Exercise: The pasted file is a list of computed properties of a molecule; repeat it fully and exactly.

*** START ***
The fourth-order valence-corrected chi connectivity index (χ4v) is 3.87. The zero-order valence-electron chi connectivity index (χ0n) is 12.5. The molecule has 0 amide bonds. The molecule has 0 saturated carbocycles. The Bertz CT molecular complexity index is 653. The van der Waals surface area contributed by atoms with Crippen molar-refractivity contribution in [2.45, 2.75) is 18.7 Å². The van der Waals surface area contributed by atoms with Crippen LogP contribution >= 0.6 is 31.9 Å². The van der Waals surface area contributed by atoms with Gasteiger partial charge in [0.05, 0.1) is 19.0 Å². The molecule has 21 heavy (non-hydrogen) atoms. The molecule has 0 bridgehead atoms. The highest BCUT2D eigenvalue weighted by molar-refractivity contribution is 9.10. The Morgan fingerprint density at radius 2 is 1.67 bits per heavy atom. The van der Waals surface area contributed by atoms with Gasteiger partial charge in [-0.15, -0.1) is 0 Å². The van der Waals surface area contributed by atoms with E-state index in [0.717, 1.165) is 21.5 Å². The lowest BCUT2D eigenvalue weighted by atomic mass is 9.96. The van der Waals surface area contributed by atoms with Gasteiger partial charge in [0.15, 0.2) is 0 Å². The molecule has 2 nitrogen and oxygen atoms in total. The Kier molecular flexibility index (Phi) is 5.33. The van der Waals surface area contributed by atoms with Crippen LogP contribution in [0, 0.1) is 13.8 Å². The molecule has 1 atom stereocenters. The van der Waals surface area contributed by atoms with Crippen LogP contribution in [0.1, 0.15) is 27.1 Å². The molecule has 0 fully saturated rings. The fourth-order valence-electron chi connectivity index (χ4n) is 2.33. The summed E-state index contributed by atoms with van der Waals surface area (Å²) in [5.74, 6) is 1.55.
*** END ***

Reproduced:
The fourth-order valence-corrected chi connectivity index (χ4v) is 3.87. The zero-order valence-electron chi connectivity index (χ0n) is 12.5. The molecule has 0 amide bonds. The molecule has 0 saturated carbocycles. The Bertz CT molecular complexity index is 653. The van der Waals surface area contributed by atoms with Crippen molar-refractivity contribution in [2.45, 2.75) is 18.7 Å². The van der Waals surface area contributed by atoms with Crippen LogP contribution >= 0.6 is 31.9 Å². The van der Waals surface area contributed by atoms with Gasteiger partial charge in [0.05, 0.1) is 19.0 Å². The molecule has 21 heavy (non-hydrogen) atoms. The molecule has 0 bridgehead atoms. The highest BCUT2D eigenvalue weighted by molar-refractivity contribution is 9.10. The Morgan fingerprint density at radius 2 is 1.67 bits per heavy atom. The van der Waals surface area contributed by atoms with Gasteiger partial charge in [-0.15, -0.1) is 0 Å². The van der Waals surface area contributed by atoms with E-state index in [0.717, 1.165) is 21.5 Å². The lowest BCUT2D eigenvalue weighted by atomic mass is 9.96. The van der Waals surface area contributed by atoms with Gasteiger partial charge in [0.15, 0.2) is 0 Å². The molecule has 2 nitrogen and oxygen atoms in total. The Kier molecular flexibility index (Phi) is 5.33. The van der Waals surface area contributed by atoms with Crippen LogP contribution in [0, 0.1) is 13.8 Å². The molecule has 1 atom stereocenters. The van der Waals surface area contributed by atoms with Crippen LogP contribution in [0.1, 0.15) is 27.1 Å². The molecule has 0 fully saturated rings. The fourth-order valence-electron chi connectivity index (χ4n) is 2.33. The summed E-state index contributed by atoms with van der Waals surface area (Å²) in [5.74, 6) is 1.55.